Ireland has had a hard time of it this year but one of its citizens believes the downturn could ultimately be for the best.
Michael Gallagher is no ordinary postman.
He forecasts the weather by traditional means and delivers the outlook along with the mail. His customers in County Donegal say he rarely gets it wrong.
He learned the art of weather watching on the remote Blue Stack Mountains.
He's been delivering mail here for 40 years. If the recession forces the Irish people back to their cultural roots, he will be a happy man.
"They lost their way… they didn't know where they were coming from or where they were going to," he said.
"They need to go back to the old ways and old times when people had no money but always survived."
He predicts bad weather when horses graze near the farmhouse.
When robins land on the kitchen door, he expects snow.
While others were following Ireland's 'Celtic Tiger' economy, he was observing the behaviour of his pet cat.
His wife Margaret explained: "The so-called experts use equipment that costs hundreds of thousands but Michael just goes out to the mountains… it costs him nothing to make his predictions and more often than not, he's spot on."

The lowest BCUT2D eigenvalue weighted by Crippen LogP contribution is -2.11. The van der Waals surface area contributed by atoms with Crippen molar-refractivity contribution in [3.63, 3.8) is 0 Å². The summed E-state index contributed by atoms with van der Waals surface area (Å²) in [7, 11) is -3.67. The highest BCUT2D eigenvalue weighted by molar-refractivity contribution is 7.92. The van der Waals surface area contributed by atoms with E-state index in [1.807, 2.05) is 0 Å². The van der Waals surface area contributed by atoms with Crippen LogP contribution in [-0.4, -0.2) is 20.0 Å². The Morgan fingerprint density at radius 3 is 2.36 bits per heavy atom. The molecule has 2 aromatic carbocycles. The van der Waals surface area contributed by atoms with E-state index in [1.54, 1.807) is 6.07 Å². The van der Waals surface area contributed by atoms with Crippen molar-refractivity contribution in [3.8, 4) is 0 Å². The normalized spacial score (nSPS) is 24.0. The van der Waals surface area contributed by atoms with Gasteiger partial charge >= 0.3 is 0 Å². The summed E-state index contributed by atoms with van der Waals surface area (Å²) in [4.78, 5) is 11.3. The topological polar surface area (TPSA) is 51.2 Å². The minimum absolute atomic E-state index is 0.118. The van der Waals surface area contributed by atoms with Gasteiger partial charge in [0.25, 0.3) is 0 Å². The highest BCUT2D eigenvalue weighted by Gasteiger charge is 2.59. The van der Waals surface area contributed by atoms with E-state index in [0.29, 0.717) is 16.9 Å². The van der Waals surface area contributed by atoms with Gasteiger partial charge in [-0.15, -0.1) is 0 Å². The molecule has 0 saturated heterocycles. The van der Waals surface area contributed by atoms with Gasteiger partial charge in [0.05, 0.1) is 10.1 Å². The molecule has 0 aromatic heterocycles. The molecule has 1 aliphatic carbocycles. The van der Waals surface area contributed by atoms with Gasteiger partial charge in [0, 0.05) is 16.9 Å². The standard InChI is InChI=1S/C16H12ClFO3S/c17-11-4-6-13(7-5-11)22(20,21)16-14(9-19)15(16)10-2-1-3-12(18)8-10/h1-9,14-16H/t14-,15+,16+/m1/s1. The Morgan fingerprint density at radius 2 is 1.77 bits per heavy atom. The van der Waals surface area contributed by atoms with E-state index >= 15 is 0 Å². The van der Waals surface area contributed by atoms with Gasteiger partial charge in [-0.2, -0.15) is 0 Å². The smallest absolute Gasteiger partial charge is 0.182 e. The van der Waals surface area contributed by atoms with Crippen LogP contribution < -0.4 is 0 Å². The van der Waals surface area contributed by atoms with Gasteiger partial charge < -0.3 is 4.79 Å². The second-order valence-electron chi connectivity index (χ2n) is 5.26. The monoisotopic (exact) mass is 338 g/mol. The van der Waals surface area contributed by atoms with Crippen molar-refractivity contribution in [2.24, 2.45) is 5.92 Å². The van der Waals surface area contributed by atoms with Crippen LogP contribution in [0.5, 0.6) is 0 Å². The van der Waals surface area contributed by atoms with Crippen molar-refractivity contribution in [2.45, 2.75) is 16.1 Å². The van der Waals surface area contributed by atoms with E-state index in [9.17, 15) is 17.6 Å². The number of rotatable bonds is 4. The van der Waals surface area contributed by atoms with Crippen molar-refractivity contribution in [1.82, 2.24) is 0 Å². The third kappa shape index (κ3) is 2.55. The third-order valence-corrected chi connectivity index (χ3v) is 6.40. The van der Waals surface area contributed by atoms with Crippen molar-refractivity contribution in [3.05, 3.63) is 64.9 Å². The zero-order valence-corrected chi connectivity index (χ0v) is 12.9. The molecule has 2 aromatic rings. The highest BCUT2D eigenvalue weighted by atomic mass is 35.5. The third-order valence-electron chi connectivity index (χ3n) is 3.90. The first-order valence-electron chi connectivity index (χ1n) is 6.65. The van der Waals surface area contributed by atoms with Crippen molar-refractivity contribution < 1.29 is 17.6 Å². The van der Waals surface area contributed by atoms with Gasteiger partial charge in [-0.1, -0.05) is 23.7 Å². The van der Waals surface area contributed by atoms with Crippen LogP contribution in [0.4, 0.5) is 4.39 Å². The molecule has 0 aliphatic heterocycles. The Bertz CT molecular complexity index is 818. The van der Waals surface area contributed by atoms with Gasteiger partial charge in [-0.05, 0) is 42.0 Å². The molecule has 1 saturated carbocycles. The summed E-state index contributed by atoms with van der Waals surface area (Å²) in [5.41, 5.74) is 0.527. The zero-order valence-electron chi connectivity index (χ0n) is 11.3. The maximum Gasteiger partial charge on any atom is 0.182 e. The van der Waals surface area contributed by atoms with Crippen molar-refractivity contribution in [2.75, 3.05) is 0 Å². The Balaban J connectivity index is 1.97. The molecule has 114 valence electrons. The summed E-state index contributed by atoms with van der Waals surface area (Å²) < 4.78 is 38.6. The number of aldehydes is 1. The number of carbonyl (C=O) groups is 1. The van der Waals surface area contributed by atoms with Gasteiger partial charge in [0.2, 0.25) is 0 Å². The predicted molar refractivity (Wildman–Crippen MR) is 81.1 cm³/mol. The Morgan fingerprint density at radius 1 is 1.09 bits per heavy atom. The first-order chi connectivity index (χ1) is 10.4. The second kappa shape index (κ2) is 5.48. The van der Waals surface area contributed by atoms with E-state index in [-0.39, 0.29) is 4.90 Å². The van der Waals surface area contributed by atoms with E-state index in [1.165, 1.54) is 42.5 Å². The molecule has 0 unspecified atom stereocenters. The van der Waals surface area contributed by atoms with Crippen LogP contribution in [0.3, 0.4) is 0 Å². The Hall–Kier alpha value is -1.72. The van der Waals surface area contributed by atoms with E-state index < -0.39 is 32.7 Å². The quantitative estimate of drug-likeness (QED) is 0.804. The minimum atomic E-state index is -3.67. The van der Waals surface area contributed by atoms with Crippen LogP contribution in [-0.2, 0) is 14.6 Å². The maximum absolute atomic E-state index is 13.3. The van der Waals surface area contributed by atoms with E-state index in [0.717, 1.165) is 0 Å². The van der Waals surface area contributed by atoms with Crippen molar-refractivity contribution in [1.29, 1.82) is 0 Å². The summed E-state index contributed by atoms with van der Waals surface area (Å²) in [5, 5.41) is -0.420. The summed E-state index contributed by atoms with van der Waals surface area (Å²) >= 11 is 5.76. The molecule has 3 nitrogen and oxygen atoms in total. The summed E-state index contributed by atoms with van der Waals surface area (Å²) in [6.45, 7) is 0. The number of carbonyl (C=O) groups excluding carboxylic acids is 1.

In the isolated Irish-speaking community Michael serves, they pride themselves on their history.
During the boom, they were swimming against the tide but the economic downturn has slowed the pace of change.
His neighbour Marian Bonar said: "Lots of people set potatoes this year, people who had never done it before… and people have hens… so they are going back to the old ways again."
Michael has published a book, Traditional Weather Signs. He's writing another - Traditional Cures and Remedies.
For him and others who wish to preserve their cultural heritage, the recession may be the best thing that ever happened.